Using data that feeds into the Country Sustainability Ranking (CSR), which analyses the environmental, social and governance (ESG) characteristics of 150 nations, the report shows how unprepared many countries were when the crisis reached a global scale in March.
The biannual CSR scores countries based on a wide range of metrics, including access to health care and the quality of governance, both of which have come to the fore in how countries have imposed lockdowns to stop the spread of the virus.
“The coronavirus has shaken the foundations of many countries with devastating effect,” says Max Schieler, author of the special report, ‘Covid-19 and ESG data: spotting the cracks before the quake.’ “But many of the structural weaknesses that have exacerbated the crisis, were already visibly evident in country ESG performance data.”
“A closer look reveals striking parallels between ESG scores and effective crisis management. Surprisingly, high scores on health system metrics proved insufficient in predicting a country’s coping capacity – proving that there are no magic indicators with full predictive power. Data must be analyzed collectively and comprehensively for patterns to surface and true root causes identified.”
Surprising successes and failures
“Reflective of this, strong governance and institutional indicators were strongly correlated with a country’s coping capacity, helping explain the surprising success and failure of many countries in dealing with the crisis.”
“But strong governance should not be confused with absolute governance; authoritarian regimes have fared no better than Western democracies in combatting and controlling the coronavirus’ spread and impact,” he says.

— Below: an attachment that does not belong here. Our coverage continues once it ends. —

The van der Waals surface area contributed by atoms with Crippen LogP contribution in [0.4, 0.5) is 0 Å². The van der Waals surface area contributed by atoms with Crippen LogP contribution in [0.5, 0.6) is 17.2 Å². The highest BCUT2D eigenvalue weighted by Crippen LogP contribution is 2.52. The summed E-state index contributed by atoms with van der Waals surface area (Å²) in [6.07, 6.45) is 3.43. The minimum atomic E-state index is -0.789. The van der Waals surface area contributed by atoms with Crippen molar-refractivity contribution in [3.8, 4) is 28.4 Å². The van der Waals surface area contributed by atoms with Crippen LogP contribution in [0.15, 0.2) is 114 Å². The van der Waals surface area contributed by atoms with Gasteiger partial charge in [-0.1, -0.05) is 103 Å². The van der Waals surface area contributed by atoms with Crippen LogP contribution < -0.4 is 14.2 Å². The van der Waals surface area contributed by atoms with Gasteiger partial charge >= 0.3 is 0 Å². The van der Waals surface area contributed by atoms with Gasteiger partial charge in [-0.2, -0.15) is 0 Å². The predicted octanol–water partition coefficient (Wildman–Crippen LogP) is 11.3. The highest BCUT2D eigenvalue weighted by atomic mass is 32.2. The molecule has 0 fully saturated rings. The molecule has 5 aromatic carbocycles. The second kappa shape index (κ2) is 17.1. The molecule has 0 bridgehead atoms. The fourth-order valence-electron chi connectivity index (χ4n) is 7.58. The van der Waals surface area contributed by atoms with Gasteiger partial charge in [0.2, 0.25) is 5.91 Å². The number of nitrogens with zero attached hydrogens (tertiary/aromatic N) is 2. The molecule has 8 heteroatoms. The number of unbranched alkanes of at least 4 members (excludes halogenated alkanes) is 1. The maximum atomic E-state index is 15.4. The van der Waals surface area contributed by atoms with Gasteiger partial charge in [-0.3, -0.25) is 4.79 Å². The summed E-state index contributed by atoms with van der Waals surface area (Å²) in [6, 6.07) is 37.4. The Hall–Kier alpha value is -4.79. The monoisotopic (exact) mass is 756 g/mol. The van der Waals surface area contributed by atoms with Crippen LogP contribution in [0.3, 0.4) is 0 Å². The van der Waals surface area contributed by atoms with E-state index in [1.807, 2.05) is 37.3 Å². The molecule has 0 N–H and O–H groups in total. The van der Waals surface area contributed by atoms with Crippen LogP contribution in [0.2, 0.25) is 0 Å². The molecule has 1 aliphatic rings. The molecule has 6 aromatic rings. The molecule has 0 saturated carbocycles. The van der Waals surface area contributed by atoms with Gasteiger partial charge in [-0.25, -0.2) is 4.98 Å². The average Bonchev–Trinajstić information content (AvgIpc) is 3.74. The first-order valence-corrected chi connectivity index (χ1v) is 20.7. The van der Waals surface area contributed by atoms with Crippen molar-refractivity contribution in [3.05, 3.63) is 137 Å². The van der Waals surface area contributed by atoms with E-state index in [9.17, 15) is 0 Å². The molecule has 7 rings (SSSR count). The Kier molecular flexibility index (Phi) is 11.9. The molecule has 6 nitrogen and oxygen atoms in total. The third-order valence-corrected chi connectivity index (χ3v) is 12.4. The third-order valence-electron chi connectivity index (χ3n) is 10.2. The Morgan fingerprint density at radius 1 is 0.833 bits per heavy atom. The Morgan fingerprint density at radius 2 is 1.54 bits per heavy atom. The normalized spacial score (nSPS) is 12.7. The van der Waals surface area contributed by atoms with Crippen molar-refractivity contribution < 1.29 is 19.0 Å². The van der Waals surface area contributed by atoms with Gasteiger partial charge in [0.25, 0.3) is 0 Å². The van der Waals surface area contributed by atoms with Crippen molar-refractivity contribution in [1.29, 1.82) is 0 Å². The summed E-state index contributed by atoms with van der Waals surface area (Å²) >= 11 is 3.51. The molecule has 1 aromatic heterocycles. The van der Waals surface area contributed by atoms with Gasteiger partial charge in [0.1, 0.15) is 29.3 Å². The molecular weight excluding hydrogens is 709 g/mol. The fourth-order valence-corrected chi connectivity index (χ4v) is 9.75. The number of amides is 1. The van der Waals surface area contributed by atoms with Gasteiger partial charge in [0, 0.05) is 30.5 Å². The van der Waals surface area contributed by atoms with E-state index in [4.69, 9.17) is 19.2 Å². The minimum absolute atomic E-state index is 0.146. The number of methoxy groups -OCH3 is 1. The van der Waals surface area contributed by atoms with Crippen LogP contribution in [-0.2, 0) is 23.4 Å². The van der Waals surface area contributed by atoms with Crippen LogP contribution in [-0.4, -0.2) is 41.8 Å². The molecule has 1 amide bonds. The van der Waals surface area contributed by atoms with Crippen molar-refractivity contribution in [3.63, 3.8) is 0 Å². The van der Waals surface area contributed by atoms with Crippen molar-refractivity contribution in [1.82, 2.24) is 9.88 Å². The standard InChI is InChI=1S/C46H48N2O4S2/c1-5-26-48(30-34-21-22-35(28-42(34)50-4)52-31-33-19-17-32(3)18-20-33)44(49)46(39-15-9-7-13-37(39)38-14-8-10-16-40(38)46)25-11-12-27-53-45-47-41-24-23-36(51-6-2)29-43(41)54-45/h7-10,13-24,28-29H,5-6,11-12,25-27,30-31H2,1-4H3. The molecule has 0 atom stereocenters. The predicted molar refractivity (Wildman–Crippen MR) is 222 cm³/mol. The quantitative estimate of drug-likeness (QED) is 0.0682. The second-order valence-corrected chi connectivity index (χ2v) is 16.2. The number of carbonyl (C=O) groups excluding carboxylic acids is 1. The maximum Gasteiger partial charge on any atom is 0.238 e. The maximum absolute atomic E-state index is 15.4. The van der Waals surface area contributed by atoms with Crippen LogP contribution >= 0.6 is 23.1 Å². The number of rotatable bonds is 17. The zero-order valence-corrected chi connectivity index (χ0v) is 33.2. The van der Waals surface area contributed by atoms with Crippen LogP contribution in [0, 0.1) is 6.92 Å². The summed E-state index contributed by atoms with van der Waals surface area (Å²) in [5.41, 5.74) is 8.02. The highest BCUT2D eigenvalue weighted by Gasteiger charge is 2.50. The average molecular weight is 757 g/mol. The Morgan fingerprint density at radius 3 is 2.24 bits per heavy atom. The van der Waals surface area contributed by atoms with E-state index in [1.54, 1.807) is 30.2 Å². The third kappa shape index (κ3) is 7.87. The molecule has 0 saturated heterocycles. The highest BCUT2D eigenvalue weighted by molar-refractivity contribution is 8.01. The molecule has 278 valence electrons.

The highest death tolls in the world have been in the US, Italy and Spain and the lowest in Japan, South Korea and Singapore. China, where the outbreak began in Wuhan in February, eventually managed to gain control of the situation after imposing strict lockdowns and quarantines, a practice that was later copied around the world.
The report provides an early indication of which countries have managed the crisis more successfully. Israel, Germany and South Korea have turned out to be the safest countries in which to contract Covid-19, while Italy, the US and the UK were the least safe. Italy was the first country to exceed China in terms of deaths before the US took on that grim record, exceeding 50,000 fatalities by 28 April.
The safest and least safe countries. Source: Deep Knowledge Group.
Poor US performance
The poor showing of the US, which as a wealthy democracy with a modern health care system would ordinarily have a high ESG ranking, should not come as a surprise, says Schieler.
“Unlike other countries, the Trump administration not only failed to take early action but also hampered efforts by maintaining a stance of denial and disregard for scientific evidence and dismissing the early warnings of health officials and other experts,” he says.
“President Trump’s recurrent attacks on both domestic and international institutions since his takeover of power is already reflected in declining US scores across several governance indicators.”
The CSR is primarily used by investors to look for sustainability risks that may not be reflected in a country’s debt rating or credit default swaps, making it invaluable for deciding whether to buy government bonds. It also provides top-down analysis for investment decisions regarding the equities or bonds of companies operating in each country.
Implications for investors
“For investors, the implications are clear – if ESG data can provide insights on a global pandemic, it can also be a powerful tool for understanding and mitigating geopolitical and country risks within an investment portfolio,” says Schieler.
“And as recent events this year (and last) have emphatically underscored, societal and geopolitical risks can be sweeping and destructive for countries, companies, and portfolios alike.”
“It has taken a crisis of epic proportions to expose to the world to what was already partially visible in country ESG data. We must hope the magnitude and sharpness of the initial shock and subsequent aftershocks will leave us deeply wounded but acutely sensitized to early warnings that can help avert future risks – worthy advice for citizen, countries, and investors.”